A group of middle schoolers shared their grievances with me about the “popular kids” in their school. From what I could make out, these “popular kids” would not have made the cut for Webster’s definition of popular:
Pop-u-lar: Commonly liked or approved
“Who decides who is popular?” I asked.
Their wheels were turning. “I don’t know,” one girl responded. “Everyone just does whatever they say.” “They decide,” another girl added.
I probed a bit more. “So, let’s say you’re wearing something you like and one of these ‘popular kids’ makes fun of it. What do you do?”
The group shot me a “well, obviously” look that middle schoolers are so good at, and then, almost in unison, they said, “You wear something different next time.”
I was given a quick refresher course in popularity. Some popular kids act nice, and some popular kids act mean. The nice popular kids mind their own business, while the popular kids who act mean run the business. What they say goes. They set the fashion trends and decide who is on which team, who sits with who at lunch, who gets talked to, who gets invited to parties. . . . They decide, well, everything. As the group contemplated power and popularity, the looks on their faces spoke loud and clear to me. I knew exactly what they were thinking. I had thought it myself when I was their age: Must be nice to be popular.
Now my wheels were turning. What was needed was a fundamental shift in thinking. Instead of must be nice to be popular, how could we get kids thinking: must be NICE in order to BE popular.
I invited the kids to consider things from the perspective of the “popular kids” who act mean: Someone wears shoes that I think aren’t cool and I tell her so. That someone never wears those shoes again. What I say goes. That new girl at school thinks she can sit at the popular table at lunch. I give her dirty looks and she goes to another table. People listen when I say something. That boy is always reading books. I call him names and he stops reading. I control others.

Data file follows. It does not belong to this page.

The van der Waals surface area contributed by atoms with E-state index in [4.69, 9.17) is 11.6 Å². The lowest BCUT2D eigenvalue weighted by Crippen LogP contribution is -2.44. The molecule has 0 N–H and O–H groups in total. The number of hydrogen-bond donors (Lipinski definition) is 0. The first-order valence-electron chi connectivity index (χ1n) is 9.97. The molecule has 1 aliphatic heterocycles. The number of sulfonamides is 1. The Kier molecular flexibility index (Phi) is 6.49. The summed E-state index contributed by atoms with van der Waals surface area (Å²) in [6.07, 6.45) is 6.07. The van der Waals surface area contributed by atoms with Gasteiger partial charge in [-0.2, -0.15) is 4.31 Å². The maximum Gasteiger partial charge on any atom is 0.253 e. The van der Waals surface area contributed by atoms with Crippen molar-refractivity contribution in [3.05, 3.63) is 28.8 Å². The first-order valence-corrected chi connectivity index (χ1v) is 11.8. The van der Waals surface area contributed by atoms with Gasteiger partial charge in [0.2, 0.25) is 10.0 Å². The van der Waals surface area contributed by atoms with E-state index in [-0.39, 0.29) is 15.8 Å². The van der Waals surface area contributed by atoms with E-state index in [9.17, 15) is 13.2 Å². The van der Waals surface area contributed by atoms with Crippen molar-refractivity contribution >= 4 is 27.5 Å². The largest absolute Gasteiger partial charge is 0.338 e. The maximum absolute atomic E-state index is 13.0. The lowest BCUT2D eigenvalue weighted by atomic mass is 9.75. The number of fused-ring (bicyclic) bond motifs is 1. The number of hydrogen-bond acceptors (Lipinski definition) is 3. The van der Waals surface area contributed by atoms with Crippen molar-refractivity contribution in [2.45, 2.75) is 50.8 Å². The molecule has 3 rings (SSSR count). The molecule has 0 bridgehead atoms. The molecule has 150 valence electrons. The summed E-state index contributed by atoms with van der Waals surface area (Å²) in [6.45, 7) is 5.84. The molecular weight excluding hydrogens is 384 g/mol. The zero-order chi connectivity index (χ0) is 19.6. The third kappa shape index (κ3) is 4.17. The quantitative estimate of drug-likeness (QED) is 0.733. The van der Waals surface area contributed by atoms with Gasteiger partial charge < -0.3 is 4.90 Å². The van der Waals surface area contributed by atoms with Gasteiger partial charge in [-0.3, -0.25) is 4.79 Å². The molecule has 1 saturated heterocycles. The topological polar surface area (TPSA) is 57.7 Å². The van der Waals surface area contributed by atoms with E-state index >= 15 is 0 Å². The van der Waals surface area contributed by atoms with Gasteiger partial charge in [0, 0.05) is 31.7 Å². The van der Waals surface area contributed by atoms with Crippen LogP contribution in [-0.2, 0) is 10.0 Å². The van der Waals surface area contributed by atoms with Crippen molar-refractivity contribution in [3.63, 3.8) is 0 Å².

To sum up? Everyone does what I say. Everyone looks up to me. I am powerful. I am . . . POPULAR!
But wait. Did Webster’s definition of popularity mention anything about being mean and powerful? I didn’t think so. So what exactly is going on here, anyway?
Authors Robert Faris and Diane Felmlee, researchers at the University of California, Davis, have some of the answers. Their research was published in the American Sociological Review and was the result of a 4.5-year study of students from 19 middle and high schools in North Carolina. According to Faris, “For the vast majority of adolescents, increases in status are, over time, accompanied by increases in aggression toward their peers.” The more popular students became, the more likely they were to engage in mean behavior. The good news is that two thirds of the kids in Faris and Felmlee’s study did not engage in bullying behavior. I suspected that the kids I was speaking with fell into that two-thirds statistic. These are the kids who have the power to make a difference and put a stop to mean behavior. These are the kids who have the power to put the mean kind of popular out of business.
Stop-u-lar: Commonly helpful or kind. Stopping mean behavior whenever you see it. Showing approval for kindness rather than mean behavior. Not laughing along at something that isn’t nice. Refusing to stand by and give tacit approval for mean behavior. Choosing your own style even if someone else thinks it isn’t cool. Supporting others in their efforts to be themselves. Not giving power to those who act mean by referring to them as popular.
In honor of No Name-Calling Week, I pose a question: What makes you stopular?
Erin Frankel has an M.A. in English education and is passionate about teaching and writing. She taught ESL in Alabama before moving to Madrid, Spain, with her husband and three daughters. Erin knows firsthand what it feels like to be bullied, and she hopes her stories will help bring smiles back to children who have been involved in bullying.
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